This painting illustrates an episode taken from Ovid’s Metamorphoses (I, 464–577). Falling in love with the nymph Daphne, determined to remain chaste, Apollo pursues her in the woods. Begging her father, the river god Peneus, to deliver her, Daphne is then transformed into a laurel. Louis de Boullogne produced a first illustration of the theme, probably in the 1680s. This painting has recently reappeared on the art market. More on this painting
Louis de Boullogne II (19 November 1654–2 November 1733), known as Boullogne fils, was a French painter.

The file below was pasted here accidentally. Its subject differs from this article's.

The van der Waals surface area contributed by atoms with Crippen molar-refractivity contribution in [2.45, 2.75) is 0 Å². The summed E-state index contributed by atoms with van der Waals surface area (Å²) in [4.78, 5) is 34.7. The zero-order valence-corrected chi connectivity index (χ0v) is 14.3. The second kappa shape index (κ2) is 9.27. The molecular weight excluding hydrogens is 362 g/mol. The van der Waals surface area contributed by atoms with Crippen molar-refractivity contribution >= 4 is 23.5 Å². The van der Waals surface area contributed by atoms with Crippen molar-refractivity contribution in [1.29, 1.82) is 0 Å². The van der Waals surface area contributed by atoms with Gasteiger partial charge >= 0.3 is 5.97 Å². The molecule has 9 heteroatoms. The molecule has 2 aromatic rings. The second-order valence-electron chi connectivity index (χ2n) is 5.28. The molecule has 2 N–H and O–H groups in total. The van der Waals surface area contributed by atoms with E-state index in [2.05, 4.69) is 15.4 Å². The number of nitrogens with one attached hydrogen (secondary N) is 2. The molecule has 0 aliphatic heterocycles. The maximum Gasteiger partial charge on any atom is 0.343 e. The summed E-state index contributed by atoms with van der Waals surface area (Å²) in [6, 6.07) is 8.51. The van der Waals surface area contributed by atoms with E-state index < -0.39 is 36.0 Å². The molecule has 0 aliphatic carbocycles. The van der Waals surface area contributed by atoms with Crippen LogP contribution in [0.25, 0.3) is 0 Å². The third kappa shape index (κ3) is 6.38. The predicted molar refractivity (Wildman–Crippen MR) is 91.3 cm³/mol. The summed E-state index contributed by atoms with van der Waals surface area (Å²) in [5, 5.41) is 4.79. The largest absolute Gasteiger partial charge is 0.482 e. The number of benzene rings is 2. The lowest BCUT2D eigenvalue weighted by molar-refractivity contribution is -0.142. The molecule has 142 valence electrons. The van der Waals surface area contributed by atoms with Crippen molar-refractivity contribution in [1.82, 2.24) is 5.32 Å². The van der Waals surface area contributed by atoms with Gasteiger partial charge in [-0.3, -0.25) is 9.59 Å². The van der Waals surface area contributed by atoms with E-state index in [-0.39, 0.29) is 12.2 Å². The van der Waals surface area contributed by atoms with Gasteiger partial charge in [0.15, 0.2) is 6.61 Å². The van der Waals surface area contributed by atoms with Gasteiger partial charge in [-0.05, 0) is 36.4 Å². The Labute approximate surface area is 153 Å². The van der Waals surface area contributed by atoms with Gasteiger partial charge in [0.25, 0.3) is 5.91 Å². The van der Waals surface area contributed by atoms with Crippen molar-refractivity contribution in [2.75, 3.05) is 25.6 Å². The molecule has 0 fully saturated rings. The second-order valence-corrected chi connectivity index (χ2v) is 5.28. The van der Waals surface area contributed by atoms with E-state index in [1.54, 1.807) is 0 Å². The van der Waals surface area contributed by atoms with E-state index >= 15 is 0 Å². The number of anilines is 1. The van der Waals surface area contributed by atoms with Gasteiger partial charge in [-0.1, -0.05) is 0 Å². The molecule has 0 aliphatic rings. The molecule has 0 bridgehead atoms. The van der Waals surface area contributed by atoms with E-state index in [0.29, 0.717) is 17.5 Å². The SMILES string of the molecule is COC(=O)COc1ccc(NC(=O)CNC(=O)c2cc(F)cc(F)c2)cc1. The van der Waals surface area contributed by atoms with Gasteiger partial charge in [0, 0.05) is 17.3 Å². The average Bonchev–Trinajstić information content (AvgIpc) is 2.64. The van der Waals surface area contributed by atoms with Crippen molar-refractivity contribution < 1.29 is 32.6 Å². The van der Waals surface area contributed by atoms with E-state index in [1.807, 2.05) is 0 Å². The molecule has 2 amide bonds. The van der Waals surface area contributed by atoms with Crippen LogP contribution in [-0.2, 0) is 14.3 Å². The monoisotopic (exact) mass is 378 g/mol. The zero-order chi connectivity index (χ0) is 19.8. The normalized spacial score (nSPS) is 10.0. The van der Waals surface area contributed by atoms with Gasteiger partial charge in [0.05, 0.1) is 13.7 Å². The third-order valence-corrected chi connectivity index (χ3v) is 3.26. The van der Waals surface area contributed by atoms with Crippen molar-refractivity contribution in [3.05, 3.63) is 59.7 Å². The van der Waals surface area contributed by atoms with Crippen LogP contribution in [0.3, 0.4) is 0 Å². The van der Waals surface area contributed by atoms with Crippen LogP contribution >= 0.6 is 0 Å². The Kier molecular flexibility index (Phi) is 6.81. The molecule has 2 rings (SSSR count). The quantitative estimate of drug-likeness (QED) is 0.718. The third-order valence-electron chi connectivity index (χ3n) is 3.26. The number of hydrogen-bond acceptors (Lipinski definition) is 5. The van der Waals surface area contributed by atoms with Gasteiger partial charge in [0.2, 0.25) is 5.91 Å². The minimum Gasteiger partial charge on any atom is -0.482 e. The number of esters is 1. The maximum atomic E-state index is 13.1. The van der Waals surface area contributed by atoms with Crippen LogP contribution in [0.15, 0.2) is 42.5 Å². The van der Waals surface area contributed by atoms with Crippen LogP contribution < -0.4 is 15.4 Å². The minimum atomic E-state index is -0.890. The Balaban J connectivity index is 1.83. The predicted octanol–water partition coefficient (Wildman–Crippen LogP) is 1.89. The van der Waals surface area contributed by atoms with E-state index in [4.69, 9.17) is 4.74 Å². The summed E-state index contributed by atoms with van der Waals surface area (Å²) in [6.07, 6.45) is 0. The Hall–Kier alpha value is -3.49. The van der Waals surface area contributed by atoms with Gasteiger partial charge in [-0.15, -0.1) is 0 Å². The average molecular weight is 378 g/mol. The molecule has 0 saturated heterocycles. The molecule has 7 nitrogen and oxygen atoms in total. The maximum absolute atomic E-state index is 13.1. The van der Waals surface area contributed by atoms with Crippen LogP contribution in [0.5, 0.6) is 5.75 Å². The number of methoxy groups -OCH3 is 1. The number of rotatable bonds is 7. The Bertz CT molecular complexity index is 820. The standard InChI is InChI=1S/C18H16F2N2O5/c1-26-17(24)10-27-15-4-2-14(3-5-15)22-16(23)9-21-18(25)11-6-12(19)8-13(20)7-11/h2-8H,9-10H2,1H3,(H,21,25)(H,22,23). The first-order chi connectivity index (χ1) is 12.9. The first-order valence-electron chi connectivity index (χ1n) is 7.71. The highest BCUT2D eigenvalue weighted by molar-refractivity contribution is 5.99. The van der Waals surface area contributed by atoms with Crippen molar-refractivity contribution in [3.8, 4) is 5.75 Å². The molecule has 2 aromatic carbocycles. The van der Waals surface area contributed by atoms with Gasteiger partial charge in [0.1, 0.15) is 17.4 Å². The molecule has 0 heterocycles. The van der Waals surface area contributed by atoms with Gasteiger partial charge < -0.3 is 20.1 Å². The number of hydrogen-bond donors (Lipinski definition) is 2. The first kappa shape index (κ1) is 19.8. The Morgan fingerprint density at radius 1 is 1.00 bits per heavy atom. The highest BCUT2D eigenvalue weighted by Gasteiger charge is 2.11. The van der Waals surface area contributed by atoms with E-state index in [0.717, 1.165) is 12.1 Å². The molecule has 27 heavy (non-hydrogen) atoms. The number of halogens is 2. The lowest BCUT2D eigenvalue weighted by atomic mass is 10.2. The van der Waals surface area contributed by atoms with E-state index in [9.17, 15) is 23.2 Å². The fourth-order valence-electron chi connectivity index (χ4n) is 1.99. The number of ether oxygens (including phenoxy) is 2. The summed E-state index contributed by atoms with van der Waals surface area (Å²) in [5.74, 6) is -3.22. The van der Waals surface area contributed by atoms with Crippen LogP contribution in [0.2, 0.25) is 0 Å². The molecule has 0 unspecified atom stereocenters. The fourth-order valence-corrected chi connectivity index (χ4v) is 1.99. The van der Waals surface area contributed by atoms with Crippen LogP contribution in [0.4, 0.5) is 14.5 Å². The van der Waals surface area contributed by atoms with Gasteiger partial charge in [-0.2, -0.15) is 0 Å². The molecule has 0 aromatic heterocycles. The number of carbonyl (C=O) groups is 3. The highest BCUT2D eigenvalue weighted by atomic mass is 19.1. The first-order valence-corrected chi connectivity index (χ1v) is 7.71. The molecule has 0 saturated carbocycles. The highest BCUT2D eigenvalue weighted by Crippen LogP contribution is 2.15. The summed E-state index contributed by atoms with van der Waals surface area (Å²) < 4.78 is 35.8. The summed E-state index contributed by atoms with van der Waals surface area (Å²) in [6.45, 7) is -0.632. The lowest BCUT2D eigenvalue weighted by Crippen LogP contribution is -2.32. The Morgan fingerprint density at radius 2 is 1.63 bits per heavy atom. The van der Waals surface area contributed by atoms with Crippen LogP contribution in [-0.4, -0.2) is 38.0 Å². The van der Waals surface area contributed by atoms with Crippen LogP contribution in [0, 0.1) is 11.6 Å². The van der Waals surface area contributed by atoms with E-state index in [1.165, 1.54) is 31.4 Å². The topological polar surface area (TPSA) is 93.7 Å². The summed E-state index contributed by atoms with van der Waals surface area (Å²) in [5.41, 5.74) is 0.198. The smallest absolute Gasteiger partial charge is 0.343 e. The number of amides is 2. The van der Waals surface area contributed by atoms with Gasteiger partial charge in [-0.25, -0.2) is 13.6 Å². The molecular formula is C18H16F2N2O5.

Boullogne was born and died in Paris, and was the brother of Bon Boullogne. Their father, Louis Boullogne, feared rivalry between the two brothers if Louis the younger became a painter and so at first opposed his wish to do so. However, his vocation finally won through and every evening Louis crossed Paris to go with Bon to draw at the Académie. Aged 18 he won the grand prix de peinture and left for Rome in 1676, when his brother returned from there. He made copies after The School of Athens, Disputation of the Holy Sacrament and many other works by Raphael, from which the Gobelins made many different tapestries for the French king.